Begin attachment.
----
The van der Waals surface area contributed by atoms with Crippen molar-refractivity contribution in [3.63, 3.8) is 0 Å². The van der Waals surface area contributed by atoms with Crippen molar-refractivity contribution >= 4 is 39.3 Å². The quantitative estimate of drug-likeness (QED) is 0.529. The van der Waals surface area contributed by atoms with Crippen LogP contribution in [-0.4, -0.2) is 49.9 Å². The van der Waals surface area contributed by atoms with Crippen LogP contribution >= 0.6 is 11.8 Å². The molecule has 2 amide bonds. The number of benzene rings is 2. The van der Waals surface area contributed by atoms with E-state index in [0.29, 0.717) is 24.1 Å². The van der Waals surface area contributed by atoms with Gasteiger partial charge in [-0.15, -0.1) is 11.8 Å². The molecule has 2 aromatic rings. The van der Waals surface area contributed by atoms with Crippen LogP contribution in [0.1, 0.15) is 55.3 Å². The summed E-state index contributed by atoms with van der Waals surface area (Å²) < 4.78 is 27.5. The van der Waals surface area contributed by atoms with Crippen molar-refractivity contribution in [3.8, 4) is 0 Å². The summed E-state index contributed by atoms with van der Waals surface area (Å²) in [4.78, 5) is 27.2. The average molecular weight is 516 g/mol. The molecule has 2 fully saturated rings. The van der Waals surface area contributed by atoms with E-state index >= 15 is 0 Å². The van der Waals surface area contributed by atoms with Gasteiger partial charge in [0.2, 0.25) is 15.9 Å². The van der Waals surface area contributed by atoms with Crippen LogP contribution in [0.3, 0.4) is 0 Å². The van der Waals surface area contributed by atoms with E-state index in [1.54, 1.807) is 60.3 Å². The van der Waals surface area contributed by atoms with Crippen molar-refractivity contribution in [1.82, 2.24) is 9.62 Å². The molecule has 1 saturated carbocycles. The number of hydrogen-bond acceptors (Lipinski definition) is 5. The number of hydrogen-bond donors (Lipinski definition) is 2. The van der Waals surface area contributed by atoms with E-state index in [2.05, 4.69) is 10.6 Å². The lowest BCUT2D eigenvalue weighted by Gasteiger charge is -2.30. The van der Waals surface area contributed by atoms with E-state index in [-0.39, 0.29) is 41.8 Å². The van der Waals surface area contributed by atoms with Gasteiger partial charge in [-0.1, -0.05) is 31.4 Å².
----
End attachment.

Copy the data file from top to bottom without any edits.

The van der Waals surface area contributed by atoms with Crippen molar-refractivity contribution in [3.63, 3.8) is 0 Å². The van der Waals surface area contributed by atoms with Crippen molar-refractivity contribution >= 4 is 39.3 Å². The quantitative estimate of drug-likeness (QED) is 0.529. The van der Waals surface area contributed by atoms with Crippen LogP contribution in [-0.4, -0.2) is 49.9 Å². The van der Waals surface area contributed by atoms with Crippen LogP contribution >= 0.6 is 11.8 Å². The molecule has 2 amide bonds. The number of benzene rings is 2. The van der Waals surface area contributed by atoms with E-state index in [0.29, 0.717) is 24.1 Å². The van der Waals surface area contributed by atoms with Gasteiger partial charge in [-0.15, -0.1) is 11.8 Å². The molecule has 2 aromatic rings. The van der Waals surface area contributed by atoms with Crippen LogP contribution in [0.1, 0.15) is 55.3 Å². The summed E-state index contributed by atoms with van der Waals surface area (Å²) < 4.78 is 27.5. The van der Waals surface area contributed by atoms with Crippen molar-refractivity contribution in [3.8, 4) is 0 Å². The summed E-state index contributed by atoms with van der Waals surface area (Å²) in [4.78, 5) is 27.2. The average molecular weight is 516 g/mol. The molecule has 2 fully saturated rings. The van der Waals surface area contributed by atoms with E-state index >= 15 is 0 Å². The van der Waals surface area contributed by atoms with Gasteiger partial charge in [0.2, 0.25) is 15.9 Å². The van der Waals surface area contributed by atoms with Crippen LogP contribution in [0.3, 0.4) is 0 Å². The van der Waals surface area contributed by atoms with E-state index in [1.54, 1.807) is 60.3 Å². The van der Waals surface area contributed by atoms with Crippen molar-refractivity contribution in [1.82, 2.24) is 9.62 Å². The molecule has 1 saturated carbocycles. The number of hydrogen-bond acceptors (Lipinski definition) is 5. The number of hydrogen-bond donors (Lipinski definition) is 2. The van der Waals surface area contributed by atoms with E-state index in [2.05, 4.69) is 10.6 Å². The lowest BCUT2D eigenvalue weighted by Gasteiger charge is -2.30. The van der Waals surface area contributed by atoms with E-state index in [-0.39, 0.29) is 41.8 Å². The van der Waals surface area contributed by atoms with Gasteiger partial charge in [-0.1, -0.05) is 31.4 Å².